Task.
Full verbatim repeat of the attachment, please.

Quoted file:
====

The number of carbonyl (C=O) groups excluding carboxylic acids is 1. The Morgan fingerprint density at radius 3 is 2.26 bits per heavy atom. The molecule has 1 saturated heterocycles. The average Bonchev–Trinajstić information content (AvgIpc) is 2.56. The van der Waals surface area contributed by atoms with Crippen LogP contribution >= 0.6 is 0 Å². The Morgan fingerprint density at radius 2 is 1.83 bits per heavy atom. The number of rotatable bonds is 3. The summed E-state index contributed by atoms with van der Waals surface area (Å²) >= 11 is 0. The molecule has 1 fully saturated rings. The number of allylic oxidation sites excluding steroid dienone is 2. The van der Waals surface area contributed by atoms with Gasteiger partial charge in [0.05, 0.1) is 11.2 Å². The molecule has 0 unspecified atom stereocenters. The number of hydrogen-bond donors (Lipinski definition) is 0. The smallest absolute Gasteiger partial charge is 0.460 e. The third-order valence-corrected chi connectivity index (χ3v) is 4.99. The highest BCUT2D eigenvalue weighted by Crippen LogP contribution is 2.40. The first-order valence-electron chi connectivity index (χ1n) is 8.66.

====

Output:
The number of carbonyl (C=O) groups excluding carboxylic acids is 1. The Morgan fingerprint density at radius 3 is 2.26 bits per heavy atom. The molecule has 1 saturated heterocycles. The average Bonchev–Trinajstić information content (AvgIpc) is 2.56. The van der Waals surface area contributed by atoms with Crippen LogP contribution >= 0.6 is 0 Å². The Morgan fingerprint density at radius 2 is 1.83 bits per heavy atom. The number of rotatable bonds is 3. The summed E-state index contributed by atoms with van der Waals surface area (Å²) >= 11 is 0. The molecule has 1 fully saturated rings. The number of allylic oxidation sites excluding steroid dienone is 2. The van der Waals surface area contributed by atoms with Gasteiger partial charge in [0.05, 0.1) is 11.2 Å². The molecule has 0 unspecified atom stereocenters. The number of hydrogen-bond donors (Lipinski definition) is 0. The smallest absolute Gasteiger partial charge is 0.460 e. The third-order valence-corrected chi connectivity index (χ3v) is 4.99. The highest BCUT2D eigenvalue weighted by Crippen LogP contribution is 2.40. The first-order valence-electron chi connectivity index (χ1n) is 8.66.